1. Hansen KR, Hodnett GM, Knowlton N, Craig LB. Correlation of ovarian reserve tests with histologically determined primordial follicle number. Fertil Steril (2011) 95(1): 170–5. doi: 10. 1016/j. fertnstert. 2010. 04. 006
2. Nardo LG, Christodoulou D, Gould D, Roberts SA, Fitzgerald CT, Laing I. Anti-Müllerian hormone levels and antral follicle count in women enrolled in in vitro fertilization cycles: relationship to lifestyle factors, chronological age and reproductive history. Gynecol Endocrinol (2007) 23(8): 486–93. doi: 10. 1080/09513590701532815
3. Li HWR, Lee VCY, Lau EYL, Yeung WSB, Ho PC, Ng EHY. Role of baseline antral follicle count and anti-Mullerian hormone in prediction of cumulative live birth in the first in vitro fertilisation cycle: a retrospective cohort analysis. PLoS One (2013) 8(4): e61095. doi: 10. 1371/journal. pone. 0061095
4. Anderson RA, Anckaert E, Bosch E, Dewailly D, Dunlop CE, Fehr D, et al. Prospective study into the value of the automated Elecsys antimüllerian hormone assay for the assessment of the ovarian growing follicle pool. Fertil Steril (2015) 103(4): 1074–80. e4. doi: 10. 1016/j. fertnstert. 2015. 01. 004
5. Fanchin R, Schonäuer LM, Righini C, Frydman N, Frydman R, Taieb J. Serum anti-Mullerian hormone dynamics during controlled ovarian hyperstimulation. Hum Reprod (2003) 18: 328–32. doi: 10. 1093/humrep/deg043
7. Hehenkamp WJK, Looman CWN, Themmen APN, de Jong FH, Te Velde ER, Broekmans FJM. Anti-Mullerian hormone levels in the spontaneous menstrual cycle do not show substantial fluctuation. J Clin Endocrinol Metab (2006) 91: 4057–63. doi: 10. 1210/jc. 2006-0331
8. Streuli I, Fraisse T, Pillet C, Ibecheole V, Bischof P, de Ziegler D. Serum antimüllerian hormone levels remain stable throughout the menstrual cycle and after oral or vaginal administration of synthetic sex steroids. Fertil Steril (2008) 90(2): 395–400. doi: 10. 1016/j. fertnstert. 2007. 06. 023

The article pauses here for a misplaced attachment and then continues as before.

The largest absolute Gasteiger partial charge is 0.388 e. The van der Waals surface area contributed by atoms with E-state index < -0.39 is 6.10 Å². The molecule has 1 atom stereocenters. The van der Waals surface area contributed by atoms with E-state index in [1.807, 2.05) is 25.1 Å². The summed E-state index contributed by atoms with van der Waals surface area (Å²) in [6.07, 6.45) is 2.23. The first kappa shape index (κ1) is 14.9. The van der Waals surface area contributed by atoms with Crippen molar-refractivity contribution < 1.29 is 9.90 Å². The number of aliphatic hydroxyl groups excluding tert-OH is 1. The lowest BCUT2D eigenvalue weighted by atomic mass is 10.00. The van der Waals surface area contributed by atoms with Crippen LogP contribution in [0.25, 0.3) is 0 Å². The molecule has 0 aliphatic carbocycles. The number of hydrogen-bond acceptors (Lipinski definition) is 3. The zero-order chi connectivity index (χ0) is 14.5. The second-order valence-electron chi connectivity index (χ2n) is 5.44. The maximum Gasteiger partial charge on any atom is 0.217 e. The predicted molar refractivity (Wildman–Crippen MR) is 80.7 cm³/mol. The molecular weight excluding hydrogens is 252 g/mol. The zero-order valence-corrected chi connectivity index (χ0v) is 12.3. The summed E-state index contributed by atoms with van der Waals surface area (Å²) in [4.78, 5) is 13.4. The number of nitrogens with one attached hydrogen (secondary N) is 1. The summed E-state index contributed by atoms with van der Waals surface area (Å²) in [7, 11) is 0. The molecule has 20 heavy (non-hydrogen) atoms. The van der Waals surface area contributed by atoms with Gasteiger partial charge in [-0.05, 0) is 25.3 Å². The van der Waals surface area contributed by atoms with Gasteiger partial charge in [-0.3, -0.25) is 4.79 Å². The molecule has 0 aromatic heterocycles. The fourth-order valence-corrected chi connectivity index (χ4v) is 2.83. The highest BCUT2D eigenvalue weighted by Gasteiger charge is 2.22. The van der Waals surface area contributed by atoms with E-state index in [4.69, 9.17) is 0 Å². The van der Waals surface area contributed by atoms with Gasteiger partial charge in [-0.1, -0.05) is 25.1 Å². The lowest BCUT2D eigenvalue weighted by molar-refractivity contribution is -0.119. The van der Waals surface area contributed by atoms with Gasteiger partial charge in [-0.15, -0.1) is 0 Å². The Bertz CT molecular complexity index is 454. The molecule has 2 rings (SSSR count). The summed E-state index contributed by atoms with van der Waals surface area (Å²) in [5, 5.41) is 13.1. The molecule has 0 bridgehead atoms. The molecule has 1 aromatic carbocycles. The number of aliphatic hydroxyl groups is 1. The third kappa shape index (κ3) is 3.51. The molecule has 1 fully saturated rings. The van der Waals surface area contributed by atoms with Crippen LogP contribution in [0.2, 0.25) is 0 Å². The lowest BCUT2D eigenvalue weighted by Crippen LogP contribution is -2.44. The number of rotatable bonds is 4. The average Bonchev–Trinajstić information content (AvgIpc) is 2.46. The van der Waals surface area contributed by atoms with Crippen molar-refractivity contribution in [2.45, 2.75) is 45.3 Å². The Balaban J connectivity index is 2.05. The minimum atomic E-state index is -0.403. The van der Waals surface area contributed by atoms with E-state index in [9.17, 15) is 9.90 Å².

9. van Disseldorp J, Lambalk CB, Kwee J, Looman CW, Eijkemans MJ, Fauser BC, et al. Comparison of inter- and intra-cycle variability of anti-Mullerian hormone and antral follicle counts. Hum Reprod (2010) 25(1): 221–7. doi: 10. 1093/humrep/dep366
10. Sowers M, McConnell D, Gast K, Zheng H, Nan B, McCarthy JD, et al. Anti-Müllerian hormone and inhibin B variability during normal menstrual cycles. Fertil Steril (2010) 94(4): 1482–6. doi: 10. 1016/j. fertnstert. 2009. 07. 1674
11. Gracia CR, Shin SS, Prewitt M, Chamberlin JS, Lofaro LR, Jones KL, et al. Multi-center clinical evaluation of the Access AMH assay to determine AMH levels in reproductive age women during normal menstrual cycles. J Assist Reprod Genet (2018) 35(5): 777–83. doi: 10. 1007/s10815-018-1141-5
12. Dewailly D, Andersen CY, Balen A, Broekmans F, Dilaver N, Fanchin R, et al. The physiology and clinical utility of anti-Mullerian hormone in women. Hum Reprod Update (2014) 20(3): 370–85. doi: 10. 1093/humupd/dmt062
13. La Marca A, Sunkara SK. Individualization of controlled ovarian stimulation in IVF using ovarian reserve markers: from theory to practice. Hum Reprod Update (2014) 20(1): 124–40. doi: 10. 1093/humupd/dmt037
15. Andersen AN, Nelson SM, Fauser BC, García-Velasco JA, Klein BM, Arce JC. ESTHER-1 study group. Individualized versus conventional ovarian stimulation for in vitro fertilization: a multicenter, randomized, controlled, assessor-blinded, phase 3 noninferiority trial. Fertil Steril (2017) 107(2): 387–96. e4. doi: 10. 1016/j. fertnstert. 2016. 10. 033
16. Broer SL, Dólleman M, van Disseldorp J, Broeze KA, Opmeer BC, Bossuyt PM, et al. IPD-EXPORT Study Group. Prediction of an excessive response in in vitro fertilization from patient characteristics and ovarian reserve tests and comparison in subgroups: an individual patient data meta-analysis. Fertil Steril (2013) 100(2): 420–9. e7. doi: 10. 1016/j. fertnstert. 2013. 04. 024
17. Broer SL, van Disseldorp J, Broeze KA, Dolleman M, Opmeer BC, Bossuyt P, et al. IMPORT study group. Added value of ovarian reserve testing on patient characteristics in the prediction of ovarian response and ongoing pregnancy: an individual patient data approach. Hum Reprod Update (2013) 19(1): 26–36. doi: 10. 1093/humupd/dms041
18. Iliodromiti S, Anderson RA, Nelson SM. Technical and performance characteristics of anti-Müllerian hormone and antral follicle count as biomarkers of ovarian response. Hum Reprod Update (2015) 21(6): 698–710. doi: 10. 1093/humupd/dmu062
19. Andersen AN, Witjes H, Gordon K, Mannaerts B. Xpect investigators. Predictive factors of ovarian response and clinical outcome after IVF/ICSI following a rFSH/GnRH antagonist protocol with or without oral contraceptive pre-treatment. Hum Reprod (2011) 26(12): 3413–23. doi: 10. 1093/humrep/der318
20. Nelson SM, Klein BM, Arce JC. Comparison of antimüllerian hormone levels and antral follicle count as predictor of ovarian response to controlled ovarian stimulation in good-prognosis patients at individual fertility clinics in two multicenter trials. Fertil Steril (2015) 103(4): 923–30. e1. doi: 10. 1016/j. fertnstert. 2014. 12. 114